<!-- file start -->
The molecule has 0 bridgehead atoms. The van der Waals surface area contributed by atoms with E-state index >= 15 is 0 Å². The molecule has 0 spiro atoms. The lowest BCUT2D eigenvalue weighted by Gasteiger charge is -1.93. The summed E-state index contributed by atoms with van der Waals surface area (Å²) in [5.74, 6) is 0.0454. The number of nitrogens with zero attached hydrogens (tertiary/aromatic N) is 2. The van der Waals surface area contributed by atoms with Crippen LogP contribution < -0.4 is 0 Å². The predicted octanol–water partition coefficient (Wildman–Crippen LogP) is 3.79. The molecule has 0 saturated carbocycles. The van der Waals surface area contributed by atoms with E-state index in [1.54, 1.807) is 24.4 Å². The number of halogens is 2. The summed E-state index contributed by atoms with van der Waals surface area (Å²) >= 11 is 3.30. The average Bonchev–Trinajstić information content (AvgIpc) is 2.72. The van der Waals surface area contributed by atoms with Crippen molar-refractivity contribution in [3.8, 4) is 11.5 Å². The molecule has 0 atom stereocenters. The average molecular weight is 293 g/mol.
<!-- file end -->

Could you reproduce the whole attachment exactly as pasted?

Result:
The molecule has 0 bridgehead atoms. The van der Waals surface area contributed by atoms with E-state index >= 15 is 0 Å². The molecule has 0 spiro atoms. The lowest BCUT2D eigenvalue weighted by Gasteiger charge is -1.93. The summed E-state index contributed by atoms with van der Waals surface area (Å²) in [5.74, 6) is 0.0454. The number of nitrogens with zero attached hydrogens (tertiary/aromatic N) is 2. The van der Waals surface area contributed by atoms with Crippen LogP contribution < -0.4 is 0 Å². The predicted octanol–water partition coefficient (Wildman–Crippen LogP) is 3.79. The molecule has 0 saturated carbocycles. The van der Waals surface area contributed by atoms with E-state index in [1.54, 1.807) is 24.4 Å². The number of halogens is 2. The summed E-state index contributed by atoms with van der Waals surface area (Å²) >= 11 is 3.30. The average Bonchev–Trinajstić information content (AvgIpc) is 2.72. The van der Waals surface area contributed by atoms with Crippen molar-refractivity contribution in [3.8, 4) is 11.5 Å². The molecule has 0 atom stereocenters. The average molecular weight is 293 g/mol.